I used to go by 'too much of anything can be bad for you', so I'm sticking to the somewhat-more-balanced option for now until I can get a good opinion backed up by empirical evidence.
What style do you train and what reasoning exists behind it? Did you get it from an e-article, a magazine, a book, a purchased program / DVD? Or by your instructors?
8/06/2008 4:09pm, #2
- Join Date
- Dec 2005
- W. Yorks, UK
I'm no expert, but I would think a body builder's routine would probably be entirely the wrong thing to do.
There are a few posters here who really know their **** when it comes to this kind of thing, hopefully they'll spot this thread and give you some real advice.
8/06/2008 4:34pm, #3
Originally Posted by Lu Tze
- Join Date
- Jun 2008
Last edited by KITAmaru; 8/06/2008 4:40pm at .
8/06/2008 4:55pm, #4
8/06/2008 5:57pm, #5
- Join Date
- Jun 2008
I really think it was just a serious n00b episode I've been having recently. Before when I trained, I really didn't care about muscle size all that much, I just learned the techniques, sparred, drilled, and conditioned. Now I somehow feel that weight training is real important, but probably I just got the wrong idea and felt that I was supposed to do it for size and one max rep.
Some of the exercises I had started to use thanks to previous member suggestions, such as some of Ross's workouts, are great and can be killer on the pain threshold. Considerably more challenging to me than lifting a heavy weight 8-12 times and then resting for a minute and a half.
8/06/2008 9:26pm, #6
- Join Date
- Apr 2008
- USA-formerly NE, currently Midwest
You have a bunch of questions rolled up in your original post. I would break it down and try some searches. There are some very knowledgeable men who post fitness advice to this board. I'm sure I've seen some of your sub-questions addressed several times.
8/06/2008 10:12pm, #7
- Join Date
- Mar 2007
You cycle your strength training for:
Theres no one consistent good way, your body will adapt and you will have to change up to keep getting results
It's good to do heavy low reps/maxs
It's good to do light / medium high reps
It's good to do explosive / intense reps
It's good to do bodyweight and polymetric exercises
It's good to do all these with compound movements
8/07/2008 7:00am, #8
- Join Date
- Mar 2006
8/07/2008 7:16am, #9Originally Posted by snowman
That's what I do. I compete currently in sanshou, working to have my first MMA fight next year and in the past I've fought in boxing and muay thai.
Some days I am trying to get my max benchpress up or do squats or something, and the next day I'm doing 10 rounds of supersets with hundreds of pullups and dips and whatnot until I want to hurl and my muscles feel like they are on fire. Just keep mixing it up, man. Look up some articles on muscle confusion. Try to vary your workouts as much as possible. Why do just one?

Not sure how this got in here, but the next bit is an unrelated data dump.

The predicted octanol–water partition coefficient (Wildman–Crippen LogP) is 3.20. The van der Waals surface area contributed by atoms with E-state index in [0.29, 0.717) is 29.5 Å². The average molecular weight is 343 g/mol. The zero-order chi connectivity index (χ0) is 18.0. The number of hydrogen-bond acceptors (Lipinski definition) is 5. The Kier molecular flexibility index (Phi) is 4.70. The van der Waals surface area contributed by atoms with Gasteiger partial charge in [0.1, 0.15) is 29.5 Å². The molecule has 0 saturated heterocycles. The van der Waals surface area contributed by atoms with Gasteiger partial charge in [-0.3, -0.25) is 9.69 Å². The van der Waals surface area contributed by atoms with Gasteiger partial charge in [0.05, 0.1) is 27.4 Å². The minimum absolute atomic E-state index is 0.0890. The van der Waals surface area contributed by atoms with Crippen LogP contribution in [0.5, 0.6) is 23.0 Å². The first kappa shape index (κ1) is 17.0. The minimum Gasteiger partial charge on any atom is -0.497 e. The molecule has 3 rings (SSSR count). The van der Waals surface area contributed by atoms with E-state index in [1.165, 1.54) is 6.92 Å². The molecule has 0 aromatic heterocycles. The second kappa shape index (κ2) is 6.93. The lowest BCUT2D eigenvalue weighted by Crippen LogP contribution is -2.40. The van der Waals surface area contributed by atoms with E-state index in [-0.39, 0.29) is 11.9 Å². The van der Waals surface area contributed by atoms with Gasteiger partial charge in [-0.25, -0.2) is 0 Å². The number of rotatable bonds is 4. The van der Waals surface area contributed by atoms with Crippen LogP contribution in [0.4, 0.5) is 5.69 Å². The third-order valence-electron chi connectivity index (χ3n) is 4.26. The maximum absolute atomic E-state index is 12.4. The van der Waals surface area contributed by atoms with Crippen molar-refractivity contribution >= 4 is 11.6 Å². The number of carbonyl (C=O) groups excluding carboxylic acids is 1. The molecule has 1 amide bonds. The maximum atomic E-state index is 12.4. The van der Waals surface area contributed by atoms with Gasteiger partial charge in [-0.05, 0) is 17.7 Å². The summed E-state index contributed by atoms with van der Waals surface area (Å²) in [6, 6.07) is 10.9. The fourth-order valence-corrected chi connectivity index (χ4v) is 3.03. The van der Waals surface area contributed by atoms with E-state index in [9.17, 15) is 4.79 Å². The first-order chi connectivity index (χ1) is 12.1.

Or, just do the www.crossfit.com daily excercises."This is why we are here. Because the Martial Arts for too long have been cloaked in an unnecessary level of secrecy bordering on mysticism, and its in these shadows that the cockroaches love to hide. -Phrost"
Originally Posted by Squerlli
8/07/2008 7:26am, #10
Unfortunately, there is no "good" answer to your overarching question. Which I think is: "What should I be doing?"
I have been an MMA competitor, with a good quality fight team, and we had a strength coach. Basically we were told to do everything. Literally.
Some weeks it was low weight/high reps, (often in a circuit) for exactly the reasons Randy does it.
Other weeks it was maximum explosive power workouts (heavy weights, very few reps).
Other weeks it was pure endurance, etc. There is no one, perfect workout philosophy for MMA athletes, because the discipline is so eclectic.
I recommend you come up with three workouts, each catered toward a specific physical goal. Then I would cycle them every 4-6 weeks. In a year, all your physical attributes will be much better!And lo, Kano looked down upon the field and saw the multitudes. Amongst them were the disciples of Uesheba who were greatly vexed at his sayings. And Kano spake: "Do not be concerned with the mote in thy neighbor's eye, when verily thou hast a massive stick in thine ass".
--Scrolls of Bujutsu: Chapter 5 vs 10-14.